In diffraction experiments interference takes place along with diffraction? Does diffraction take place in Young's double slit experiment? If it does take place then why don't we get the pattern of diffraction experiment on the screen?


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Both diffraction and interference occur in the double slit experiment. The wavefront is diffracted as it passes through each of the slits. The diffraction causes the wavefronts to spread out as if they were coming from light sources located at the slits. These two wavefronts overlap, and interference occurs. This is what give the diffraction pattern.

I think what you are confused about is the single slit experiment. In the single slit experiment, light passes through a single slit which produces an interference pattern. This not do to diffraction of the light. In the single slit experiment, the slit is large enough that diffraction does not occur. Instead every point along the width of the slit acts like it's own point light source, which all interfere with one another. In fact, if you make the slit narrow enough in the single slit experiment, diffraction occurs and the interference pattern goes away.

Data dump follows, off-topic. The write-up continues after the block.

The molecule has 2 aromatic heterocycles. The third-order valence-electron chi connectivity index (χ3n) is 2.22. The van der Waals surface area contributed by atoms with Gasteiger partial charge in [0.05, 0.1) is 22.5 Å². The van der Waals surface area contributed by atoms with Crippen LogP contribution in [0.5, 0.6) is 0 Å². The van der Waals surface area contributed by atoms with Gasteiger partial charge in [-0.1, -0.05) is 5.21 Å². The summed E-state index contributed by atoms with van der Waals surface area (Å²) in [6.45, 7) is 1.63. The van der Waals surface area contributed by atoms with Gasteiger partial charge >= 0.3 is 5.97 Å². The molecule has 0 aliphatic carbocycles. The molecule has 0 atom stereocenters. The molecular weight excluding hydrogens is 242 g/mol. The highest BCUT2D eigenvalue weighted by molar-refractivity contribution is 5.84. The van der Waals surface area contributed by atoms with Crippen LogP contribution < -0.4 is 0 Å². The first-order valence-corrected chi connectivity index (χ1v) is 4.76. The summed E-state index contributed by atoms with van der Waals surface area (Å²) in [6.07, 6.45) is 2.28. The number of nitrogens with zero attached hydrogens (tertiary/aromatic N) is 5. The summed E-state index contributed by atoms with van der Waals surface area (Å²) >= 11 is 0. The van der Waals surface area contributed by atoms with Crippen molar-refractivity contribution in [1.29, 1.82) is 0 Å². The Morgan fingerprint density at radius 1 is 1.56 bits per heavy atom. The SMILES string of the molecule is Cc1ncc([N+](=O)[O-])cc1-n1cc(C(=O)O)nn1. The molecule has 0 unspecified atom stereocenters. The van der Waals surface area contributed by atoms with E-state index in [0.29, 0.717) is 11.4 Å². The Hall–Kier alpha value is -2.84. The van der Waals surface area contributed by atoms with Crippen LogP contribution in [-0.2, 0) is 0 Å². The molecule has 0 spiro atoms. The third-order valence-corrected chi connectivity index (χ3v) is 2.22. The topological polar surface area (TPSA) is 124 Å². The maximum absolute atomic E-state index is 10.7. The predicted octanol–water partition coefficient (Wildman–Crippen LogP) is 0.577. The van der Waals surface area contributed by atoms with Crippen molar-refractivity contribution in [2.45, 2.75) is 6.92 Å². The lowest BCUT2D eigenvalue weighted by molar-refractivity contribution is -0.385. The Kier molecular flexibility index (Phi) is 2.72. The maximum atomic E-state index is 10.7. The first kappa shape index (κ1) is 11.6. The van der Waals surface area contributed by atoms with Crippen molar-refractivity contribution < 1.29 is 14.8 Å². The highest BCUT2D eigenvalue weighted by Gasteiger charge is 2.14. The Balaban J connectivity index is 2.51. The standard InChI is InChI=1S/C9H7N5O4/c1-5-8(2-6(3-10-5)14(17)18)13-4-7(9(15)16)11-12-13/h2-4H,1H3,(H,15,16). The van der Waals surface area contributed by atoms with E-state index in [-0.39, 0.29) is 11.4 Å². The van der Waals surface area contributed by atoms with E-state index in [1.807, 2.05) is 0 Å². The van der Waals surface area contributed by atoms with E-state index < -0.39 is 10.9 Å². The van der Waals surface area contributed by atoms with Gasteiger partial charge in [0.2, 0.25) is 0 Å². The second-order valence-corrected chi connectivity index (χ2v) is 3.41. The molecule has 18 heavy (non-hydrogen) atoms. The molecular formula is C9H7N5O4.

• $\begingroup$ Maybe my explanation wasn't that clear. This thread explains single slit interference in detail physics.stackexchange.com/questions/61455/… $\endgroup$
    – user235504
    Nov 20, 2015 at 11:37
  • $\begingroup$ Even behind a single slit the overall dimension of the intensity distribution is broader as the slit. Hence diffraction takes place. Amazingly the same happens behind any sharp edge to. $\endgroup$ Nov 20, 2015 at 11:41
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    $\begingroup$ @Robert_Stiffler this is a totally WRONG answer: both diffraction and interference occur simultaneously in any scattering, they never ever exist by themselves. Your implicit reference to Huygens' principle does in fact contain the answer: the interfering spherical wavelets while are interfering they do also diffract around the edges, that is how you get a smooth spherical wave surface in the middle and little sidelobes on the side of the slit. $\endgroup$
    – hyportnex
    Nov 20, 2015 at 12:56

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